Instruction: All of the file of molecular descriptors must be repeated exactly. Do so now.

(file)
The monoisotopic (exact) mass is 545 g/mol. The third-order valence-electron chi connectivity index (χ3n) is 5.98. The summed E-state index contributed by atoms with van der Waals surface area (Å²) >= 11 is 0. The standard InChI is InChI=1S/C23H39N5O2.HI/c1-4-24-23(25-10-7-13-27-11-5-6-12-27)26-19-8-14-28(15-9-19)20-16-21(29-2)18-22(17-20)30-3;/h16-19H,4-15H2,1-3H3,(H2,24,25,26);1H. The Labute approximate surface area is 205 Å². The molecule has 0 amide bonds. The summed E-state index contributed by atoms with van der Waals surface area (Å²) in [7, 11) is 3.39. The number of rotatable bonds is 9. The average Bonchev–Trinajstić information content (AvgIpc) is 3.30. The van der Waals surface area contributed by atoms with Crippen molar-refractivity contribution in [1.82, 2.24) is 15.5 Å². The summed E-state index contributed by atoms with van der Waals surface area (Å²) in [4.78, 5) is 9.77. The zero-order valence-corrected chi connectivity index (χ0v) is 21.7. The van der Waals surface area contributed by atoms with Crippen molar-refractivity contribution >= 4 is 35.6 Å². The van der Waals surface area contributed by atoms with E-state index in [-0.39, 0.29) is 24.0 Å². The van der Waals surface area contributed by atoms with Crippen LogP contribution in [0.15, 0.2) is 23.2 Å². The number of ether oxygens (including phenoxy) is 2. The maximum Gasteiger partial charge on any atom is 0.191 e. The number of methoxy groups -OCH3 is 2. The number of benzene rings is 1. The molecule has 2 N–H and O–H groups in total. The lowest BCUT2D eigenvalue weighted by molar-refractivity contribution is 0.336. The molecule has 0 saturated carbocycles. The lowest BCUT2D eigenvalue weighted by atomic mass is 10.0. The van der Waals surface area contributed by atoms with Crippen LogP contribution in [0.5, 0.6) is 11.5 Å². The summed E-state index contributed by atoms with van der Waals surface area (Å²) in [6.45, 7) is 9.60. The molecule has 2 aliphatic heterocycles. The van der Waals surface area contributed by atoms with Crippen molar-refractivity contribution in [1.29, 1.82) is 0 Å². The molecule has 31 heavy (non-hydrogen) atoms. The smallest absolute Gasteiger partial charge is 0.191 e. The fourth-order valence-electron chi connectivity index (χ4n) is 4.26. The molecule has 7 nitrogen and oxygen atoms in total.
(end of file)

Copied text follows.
The monoisotopic (exact) mass is 545 g/mol. The third-order valence-electron chi connectivity index (χ3n) is 5.98. The summed E-state index contributed by atoms with van der Waals surface area (Å²) >= 11 is 0. The standard InChI is InChI=1S/C23H39N5O2.HI/c1-4-24-23(25-10-7-13-27-11-5-6-12-27)26-19-8-14-28(15-9-19)20-16-21(29-2)18-22(17-20)30-3;/h16-19H,4-15H2,1-3H3,(H2,24,25,26);1H. The Labute approximate surface area is 205 Å². The molecule has 0 amide bonds. The summed E-state index contributed by atoms with van der Waals surface area (Å²) in [7, 11) is 3.39. The number of rotatable bonds is 9. The average Bonchev–Trinajstić information content (AvgIpc) is 3.30. The van der Waals surface area contributed by atoms with Crippen molar-refractivity contribution in [1.82, 2.24) is 15.5 Å². The summed E-state index contributed by atoms with van der Waals surface area (Å²) in [4.78, 5) is 9.77. The zero-order valence-corrected chi connectivity index (χ0v) is 21.7. The van der Waals surface area contributed by atoms with Crippen molar-refractivity contribution >= 4 is 35.6 Å². The van der Waals surface area contributed by atoms with E-state index in [-0.39, 0.29) is 24.0 Å². The van der Waals surface area contributed by atoms with Crippen LogP contribution in [0.15, 0.2) is 23.2 Å². The number of ether oxygens (including phenoxy) is 2. The maximum Gasteiger partial charge on any atom is 0.191 e. The number of methoxy groups -OCH3 is 2. The number of benzene rings is 1. The molecule has 2 N–H and O–H groups in total. The lowest BCUT2D eigenvalue weighted by molar-refractivity contribution is 0.336. The molecule has 0 saturated carbocycles. The lowest BCUT2D eigenvalue weighted by atomic mass is 10.0. The van der Waals surface area contributed by atoms with Crippen LogP contribution in [0.5, 0.6) is 11.5 Å². The summed E-state index contributed by atoms with van der Waals surface area (Å²) in [6.45, 7) is 9.60. The molecule has 2 aliphatic heterocycles. The van der Waals surface area contributed by atoms with Crippen molar-refractivity contribution in [1.29, 1.82) is 0 Å². The molecule has 31 heavy (non-hydrogen) atoms. The smallest absolute Gasteiger partial charge is 0.191 e. The fourth-order valence-electron chi connectivity index (χ4n) is 4.26. The molecule has 7 nitrogen and oxygen atoms in total.